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ISPs enter the targeted ad game

Direct marketing is big business online. But this business shift has privacy advocates worried.

By Nida NajarContributor for The Christian Science Monitor / July 9, 2008

Scott Wallace – Staff

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Until recently, Internet service providers (ISPs) were just that: a bare-bones channel through which the Web flowed to customers.

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They were stuck manning the Internet spigot as Google and Microsoft lapped up the profits from incredibly successful targeted ads. Every time users type in search terms or read letters in Gmail, the company learns a little more about what ads might appeal to them. Online social networks such as Facebook have also cashed in on direct marketing by picking up keywords in user profiles.

But now, many ISPs want in on targeted advertisements. From their perspective, they are the best source for user data. Google can only track what users do on its sites. But since ISPs control the flow, they can monitor everything a customer does online.

It’s the marketing mother lode, but this shift in business practices worries some privacy advocates.

“There is a definite push for more data collection,” says Alissa Cooper, chief computer scientist at the Center for Democracy and Technology. “[ISPs can also] collect your search terms. They claim they limit that. We haven’t done independent research, but if you look at the capabilities of their devices, they’re certainly capable of looking at other types of traffic.”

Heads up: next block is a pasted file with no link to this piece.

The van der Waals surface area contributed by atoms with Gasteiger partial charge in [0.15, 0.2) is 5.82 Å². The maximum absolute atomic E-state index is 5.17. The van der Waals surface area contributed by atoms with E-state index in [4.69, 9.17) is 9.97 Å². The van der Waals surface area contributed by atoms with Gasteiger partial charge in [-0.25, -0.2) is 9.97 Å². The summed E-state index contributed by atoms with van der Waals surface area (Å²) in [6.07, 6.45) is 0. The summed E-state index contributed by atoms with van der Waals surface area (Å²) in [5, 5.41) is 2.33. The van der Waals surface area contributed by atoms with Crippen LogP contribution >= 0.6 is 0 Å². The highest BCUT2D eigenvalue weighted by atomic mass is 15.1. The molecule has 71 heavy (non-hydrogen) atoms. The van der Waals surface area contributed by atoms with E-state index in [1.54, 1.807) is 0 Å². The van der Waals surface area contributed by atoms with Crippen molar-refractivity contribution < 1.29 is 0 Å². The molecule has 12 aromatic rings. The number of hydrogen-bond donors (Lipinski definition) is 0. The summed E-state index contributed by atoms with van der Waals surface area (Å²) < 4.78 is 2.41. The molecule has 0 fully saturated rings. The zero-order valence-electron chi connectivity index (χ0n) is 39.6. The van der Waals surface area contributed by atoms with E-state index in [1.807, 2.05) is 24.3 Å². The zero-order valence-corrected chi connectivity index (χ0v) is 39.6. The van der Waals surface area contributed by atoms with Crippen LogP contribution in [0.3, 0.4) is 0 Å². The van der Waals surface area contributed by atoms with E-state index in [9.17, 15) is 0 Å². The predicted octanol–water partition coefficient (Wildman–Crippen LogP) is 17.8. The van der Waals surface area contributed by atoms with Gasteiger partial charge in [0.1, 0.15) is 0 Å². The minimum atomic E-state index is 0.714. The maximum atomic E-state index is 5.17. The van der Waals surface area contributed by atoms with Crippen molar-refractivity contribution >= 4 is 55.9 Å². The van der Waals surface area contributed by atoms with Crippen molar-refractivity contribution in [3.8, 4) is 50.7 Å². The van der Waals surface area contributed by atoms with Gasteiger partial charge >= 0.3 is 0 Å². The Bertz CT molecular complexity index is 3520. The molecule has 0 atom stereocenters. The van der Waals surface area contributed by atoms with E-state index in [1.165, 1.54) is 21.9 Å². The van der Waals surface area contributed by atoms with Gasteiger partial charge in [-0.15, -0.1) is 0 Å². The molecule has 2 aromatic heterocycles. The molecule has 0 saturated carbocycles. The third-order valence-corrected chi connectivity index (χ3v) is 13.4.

Ms. Cooper’s colleagues take up this issue in a Senate Commerce Committee hearing this week. After a recent scandal where British Telecom reportedly tracked user data without alerting its customers, Congress wants to iron out what American ISPs are allowed to monitor and how much they need to disclose.

Already, 70 percent of Web users are aware that their Internet footsteps may be tracked for advertising, according to a TrustE survey cited by CNET. Yet just 23 percent are comfortable with such online tracking, even if companies agree not to share the information.

Even if Web users accept some online snooping, few expect ISPs to be the culprits, says Wendy Seltzer, a follow at Harvard University’s Berkman Center for Internet and Society.

“There is a difference between going to a site that you know will be including advertising and going to an ISP who you expect to be a simple carrier,” she says. People can easily choose whether or not to use Google sites, but it’s much more difficult to switch ISPs.

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